Unbiased Analysis of Today's Healthcare Issues

Archive for April, 2015

Quotation of the Day

“We are what we pretend to be, so we must be careful about what we pretend to be.” -Kurt Vonnegut

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Medicare Advantage vs. FFS

Austin Frakt summarizes some recent research presented at AcademyHealth. There are three principle MA plan types: HMOs, PPOs, and private fee for service (PFFS) plans. It’s HMOs that are lowest in cost, because they tend to offer the most restrictive networks. As Biles et al. report, based on 2012 data, HMOs have costs 7 percent […]

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Health in Baltimore

Baltimore is in the news, and not for the best reasons.  The arrest and eventual death of Freddie Gray have unleashed a series of protests and riots.  One conference where the Healthcare Economist had a poster presentation–the American Heart Association (AHA) Quality of Care and Outcomes Research (QCOR) Scientific Sessions (conference) was cancelled this week due […]

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FDA’s Breakthrough Therapy Designation

Many of you may have heard of the FDA’s Fast Track Development program. For drugs that treat a serious medical condition and address an unmet medical need, the FDA will provide expedited review. In fact, the FDA has 4 different accelerated review processes: Breakthrough Therapy Priority Review Accelerated Approval Fast Track These other 3 programs, […]

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Does home health care reduce long-term care costs?

It has long been posited that increased used of home health care will decrease the use of long-term care.  Clearly, there are some patients who need assistance, but for whom long-term care is not needed.  If most of these people who would use home health care would otherwise be in long-term care, home health care […]

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Everything PPACA HWR

Joe Paduda has posted The Everything-PPACA edition of Health Wonk Review at Managed Care Matters.  The ongoing rollout of the Affordable Care Act is the primary subject of this edition, but check it out – there is much more to be found!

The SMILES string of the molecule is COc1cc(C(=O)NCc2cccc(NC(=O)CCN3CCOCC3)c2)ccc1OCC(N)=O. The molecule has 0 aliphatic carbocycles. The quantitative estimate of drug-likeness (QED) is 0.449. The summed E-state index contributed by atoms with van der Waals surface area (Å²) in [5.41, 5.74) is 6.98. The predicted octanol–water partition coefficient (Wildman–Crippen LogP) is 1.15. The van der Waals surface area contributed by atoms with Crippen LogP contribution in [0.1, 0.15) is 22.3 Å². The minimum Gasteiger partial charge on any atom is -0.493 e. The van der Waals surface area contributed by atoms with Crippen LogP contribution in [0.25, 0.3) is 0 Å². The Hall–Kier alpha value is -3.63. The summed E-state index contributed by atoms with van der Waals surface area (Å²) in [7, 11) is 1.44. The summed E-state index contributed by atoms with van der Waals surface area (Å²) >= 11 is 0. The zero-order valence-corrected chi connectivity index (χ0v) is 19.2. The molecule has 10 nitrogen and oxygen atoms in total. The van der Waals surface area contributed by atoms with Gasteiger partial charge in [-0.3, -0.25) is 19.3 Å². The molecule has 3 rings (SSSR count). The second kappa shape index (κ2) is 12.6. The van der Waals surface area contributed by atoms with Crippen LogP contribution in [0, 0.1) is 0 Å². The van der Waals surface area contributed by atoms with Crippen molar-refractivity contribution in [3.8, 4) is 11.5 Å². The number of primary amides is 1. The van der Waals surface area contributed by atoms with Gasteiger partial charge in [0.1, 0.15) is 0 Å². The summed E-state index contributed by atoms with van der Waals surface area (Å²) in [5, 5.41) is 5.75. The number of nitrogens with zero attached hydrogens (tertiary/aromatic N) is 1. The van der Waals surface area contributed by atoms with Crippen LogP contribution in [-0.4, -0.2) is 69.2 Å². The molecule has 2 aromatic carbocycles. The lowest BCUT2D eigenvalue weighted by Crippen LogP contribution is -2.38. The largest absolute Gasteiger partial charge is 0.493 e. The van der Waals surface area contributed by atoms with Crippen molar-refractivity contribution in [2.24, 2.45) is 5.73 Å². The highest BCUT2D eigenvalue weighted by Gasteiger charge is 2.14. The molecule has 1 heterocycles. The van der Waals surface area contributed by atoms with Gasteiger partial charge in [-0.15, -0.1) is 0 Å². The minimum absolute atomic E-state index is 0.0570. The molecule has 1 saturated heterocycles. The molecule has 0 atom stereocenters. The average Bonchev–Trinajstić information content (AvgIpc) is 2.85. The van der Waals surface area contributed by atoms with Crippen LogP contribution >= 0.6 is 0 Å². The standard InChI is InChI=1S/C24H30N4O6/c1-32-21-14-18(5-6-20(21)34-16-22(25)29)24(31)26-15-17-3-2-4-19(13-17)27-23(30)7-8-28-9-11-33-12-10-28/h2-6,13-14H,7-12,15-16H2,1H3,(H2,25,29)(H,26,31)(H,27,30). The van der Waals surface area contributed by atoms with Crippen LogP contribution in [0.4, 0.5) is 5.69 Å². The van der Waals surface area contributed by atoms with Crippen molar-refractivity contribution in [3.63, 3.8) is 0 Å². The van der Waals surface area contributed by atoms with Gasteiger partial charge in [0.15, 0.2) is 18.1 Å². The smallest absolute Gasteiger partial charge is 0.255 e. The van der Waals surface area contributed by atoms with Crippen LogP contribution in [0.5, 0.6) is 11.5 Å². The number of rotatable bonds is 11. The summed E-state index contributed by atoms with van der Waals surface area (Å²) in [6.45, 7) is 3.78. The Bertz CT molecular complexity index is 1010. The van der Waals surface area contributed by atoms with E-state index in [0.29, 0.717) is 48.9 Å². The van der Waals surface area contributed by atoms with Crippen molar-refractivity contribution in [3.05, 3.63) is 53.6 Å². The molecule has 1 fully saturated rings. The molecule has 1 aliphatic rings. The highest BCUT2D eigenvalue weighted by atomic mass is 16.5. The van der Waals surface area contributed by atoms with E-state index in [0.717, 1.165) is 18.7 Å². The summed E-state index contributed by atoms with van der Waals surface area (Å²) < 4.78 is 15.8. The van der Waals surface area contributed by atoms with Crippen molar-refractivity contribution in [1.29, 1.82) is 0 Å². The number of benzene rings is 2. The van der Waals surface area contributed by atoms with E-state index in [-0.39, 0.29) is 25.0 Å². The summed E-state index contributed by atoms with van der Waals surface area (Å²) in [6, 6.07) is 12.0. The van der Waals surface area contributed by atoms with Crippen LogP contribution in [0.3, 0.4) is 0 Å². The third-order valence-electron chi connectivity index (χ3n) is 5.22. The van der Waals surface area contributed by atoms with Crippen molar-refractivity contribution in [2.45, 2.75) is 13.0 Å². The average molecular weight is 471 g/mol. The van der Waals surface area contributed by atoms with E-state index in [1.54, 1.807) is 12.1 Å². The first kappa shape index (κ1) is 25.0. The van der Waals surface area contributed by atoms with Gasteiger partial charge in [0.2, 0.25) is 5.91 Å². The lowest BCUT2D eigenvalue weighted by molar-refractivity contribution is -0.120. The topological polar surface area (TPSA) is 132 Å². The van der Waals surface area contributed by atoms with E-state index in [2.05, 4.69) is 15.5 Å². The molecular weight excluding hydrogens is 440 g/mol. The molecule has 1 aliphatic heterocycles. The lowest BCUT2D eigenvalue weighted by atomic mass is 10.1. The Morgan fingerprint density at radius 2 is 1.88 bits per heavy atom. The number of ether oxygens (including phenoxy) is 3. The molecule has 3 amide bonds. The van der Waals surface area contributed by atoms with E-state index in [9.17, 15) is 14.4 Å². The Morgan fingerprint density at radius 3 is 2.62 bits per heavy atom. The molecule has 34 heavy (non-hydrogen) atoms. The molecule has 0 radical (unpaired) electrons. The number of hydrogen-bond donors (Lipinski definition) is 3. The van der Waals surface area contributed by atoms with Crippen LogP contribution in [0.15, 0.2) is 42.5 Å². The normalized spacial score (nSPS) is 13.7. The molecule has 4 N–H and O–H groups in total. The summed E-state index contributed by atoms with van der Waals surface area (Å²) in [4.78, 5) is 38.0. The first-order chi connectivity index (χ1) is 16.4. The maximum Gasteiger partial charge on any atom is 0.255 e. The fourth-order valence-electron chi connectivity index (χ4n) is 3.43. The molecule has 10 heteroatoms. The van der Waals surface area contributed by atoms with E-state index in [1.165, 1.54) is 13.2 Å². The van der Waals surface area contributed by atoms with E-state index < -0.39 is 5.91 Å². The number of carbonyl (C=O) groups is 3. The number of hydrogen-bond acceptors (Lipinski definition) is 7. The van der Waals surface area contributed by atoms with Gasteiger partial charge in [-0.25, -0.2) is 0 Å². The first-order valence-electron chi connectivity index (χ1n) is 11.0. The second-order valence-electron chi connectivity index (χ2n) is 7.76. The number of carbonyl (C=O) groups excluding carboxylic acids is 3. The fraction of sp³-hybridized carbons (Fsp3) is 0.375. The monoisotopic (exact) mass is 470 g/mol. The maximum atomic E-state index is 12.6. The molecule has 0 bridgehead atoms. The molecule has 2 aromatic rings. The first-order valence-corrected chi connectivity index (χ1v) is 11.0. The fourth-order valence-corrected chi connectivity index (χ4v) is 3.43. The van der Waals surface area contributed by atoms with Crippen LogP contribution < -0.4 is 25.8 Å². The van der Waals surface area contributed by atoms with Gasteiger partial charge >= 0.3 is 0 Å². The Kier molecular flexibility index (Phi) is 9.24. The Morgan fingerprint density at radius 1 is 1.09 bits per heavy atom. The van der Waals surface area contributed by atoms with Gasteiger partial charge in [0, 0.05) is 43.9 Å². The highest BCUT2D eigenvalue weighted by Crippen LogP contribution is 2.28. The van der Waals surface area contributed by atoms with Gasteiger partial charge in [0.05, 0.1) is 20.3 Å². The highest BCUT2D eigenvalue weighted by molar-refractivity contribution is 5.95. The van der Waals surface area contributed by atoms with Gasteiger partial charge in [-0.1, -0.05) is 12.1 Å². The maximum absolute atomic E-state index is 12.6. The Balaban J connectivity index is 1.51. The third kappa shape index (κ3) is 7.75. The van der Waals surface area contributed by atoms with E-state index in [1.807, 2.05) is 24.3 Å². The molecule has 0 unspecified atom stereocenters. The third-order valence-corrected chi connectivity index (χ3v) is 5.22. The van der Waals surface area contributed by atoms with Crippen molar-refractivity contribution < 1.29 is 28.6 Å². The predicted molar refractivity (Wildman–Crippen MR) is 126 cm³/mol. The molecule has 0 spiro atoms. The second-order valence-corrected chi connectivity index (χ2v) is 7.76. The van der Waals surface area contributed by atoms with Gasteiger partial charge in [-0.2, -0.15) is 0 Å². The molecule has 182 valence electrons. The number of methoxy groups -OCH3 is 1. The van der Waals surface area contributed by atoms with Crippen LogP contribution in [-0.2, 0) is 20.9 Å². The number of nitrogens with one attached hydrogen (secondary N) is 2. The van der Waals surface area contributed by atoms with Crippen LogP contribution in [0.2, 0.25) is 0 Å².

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Standard Gamble, Time Trade-off and Visual Analog Scale

Would you rather live for 5 years in perfect health or 10 years with some debilitating disease?  How much do you value living for a year with this debilitating disease compared to a year in full health?  These questions may seem like ones from philosophy, but they are ones that health economics ask all the time.  The […]

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EMRs and the Medical Alphabet

Here at the Healthcare Economist, I have noted that electronic medical records (EMR) are not the cure-all for healthcare delivery.   EMRs have a number of problems in and of themselves.  However, I do certainly acknowledge that going from a medical alphabet (see below) to a regular old English alphabet is a huge advance.   […]

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Medicare starts using prior authorization

Included within the many changes to physician payment in HR2, is one provision that may surprise people; a subset of Medicare physicians will be required to receive prior authorization to conduct imaging services. Beginning with 2017, and in consultation with stakeholders, the Secretary will identify ordering professionals with low adherence to applicable [appropriate use criteria] […]

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Precision for Medicine Acquires Precision Health Economics

Big news in the world of Health Economics and Outcomes Research (HEOR).  The press release is below. Precision for Medicine Acquires Precision Health Economics Extends Leadership in Health Economics and Outcomes Research With a Focus on Evidence Generation in an Era of Precision Medicine Bethesda, MD, and Los Angeles, April 16, 2015 – Precision for […]

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